Big payroll a major challenge for Jindal

Most of us have been so focused on the cost of President Barack Obama’s massive “stimulus” that we may not have noticed the financial picture here in Louisiana. The state has about 105,000 people on its payroll, with base salaries totaling $4.6 billion bucks – the highest level in its history.



Of course, the spending doesn’t end with meeting base salaries. You have to add such things as retirement and benefit expenses. With that, the state payroll expenses go winging to a new level – close to $8 billion. That’s about four-fifths of what will flow into the general fund in taxes and other direct revenue annually.



The situation calls for strong thought and creative action by our state officials.

During Gov. Bobby Jindal’s first 11 months in office, the total state budget decreased because of declining federal subsidies. The employment rolls increased by 3,198 jobs, or 3 percent. The new employees and pay raises boosted the state’s base payroll by $278 million, or 7 percent.



The jobs gained were high priced. While the number of state workers earning less than $40,000 per year declined last year, the number who make more than $40,000 grew by 4,334 jobs.



Then comes the big jump. With those workers drawing down salaries of more than $100,000, the state’s payroll grew by $96 million in one year. That amounts to about one-fourth of this year’s state budget shortfall.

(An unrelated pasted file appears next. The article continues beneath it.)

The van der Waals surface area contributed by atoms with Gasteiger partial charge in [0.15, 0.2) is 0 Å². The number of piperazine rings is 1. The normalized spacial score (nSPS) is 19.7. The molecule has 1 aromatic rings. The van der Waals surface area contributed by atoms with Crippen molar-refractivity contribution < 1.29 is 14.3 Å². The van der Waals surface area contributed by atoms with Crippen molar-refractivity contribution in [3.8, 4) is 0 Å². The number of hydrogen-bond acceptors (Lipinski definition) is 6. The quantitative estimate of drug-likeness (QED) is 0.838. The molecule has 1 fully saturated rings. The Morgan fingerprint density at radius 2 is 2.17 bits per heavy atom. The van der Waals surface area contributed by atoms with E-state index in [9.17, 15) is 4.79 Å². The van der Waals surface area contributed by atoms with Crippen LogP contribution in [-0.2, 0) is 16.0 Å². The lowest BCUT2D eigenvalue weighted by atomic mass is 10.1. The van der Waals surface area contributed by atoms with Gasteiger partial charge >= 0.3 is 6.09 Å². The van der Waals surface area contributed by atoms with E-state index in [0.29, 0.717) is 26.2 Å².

The Jindal administration hasn’t been on the hunt for high priced employees. Actually, the increase in payroll was happening as the governor and his budget officer were freezing or eliminating jobs. They cited a state employment system that is not entirely under their control. Examples offered were higher education and health care.

Another factor that has affected Jindal’s efforts to keep things under control is the number of state jobs that have been essential in the New Orleans since the attack of Hurricane Katrina. About a third of last year’s state worker increase was attributable to health care operations in and around the Crescent City.

This was taking place even as the governor and his budget officers were freezing or eliminating positions at many agencies, and consolidating offices.

Jindal also has championed the state’s community and technical colleges. They have been allowed to add positions to meet a strong demand for job-driven education.

The factor challenging Louisiana public officials is how to meet obvious needs without going deeper into troubled financial waters. Jindal’s work is cut out for him. He has an opportunity to demonstrate that, with the proper chief executive, Louisiana can act responsibly in budget matters.

– The Daily Advertiser, Lafayette, La.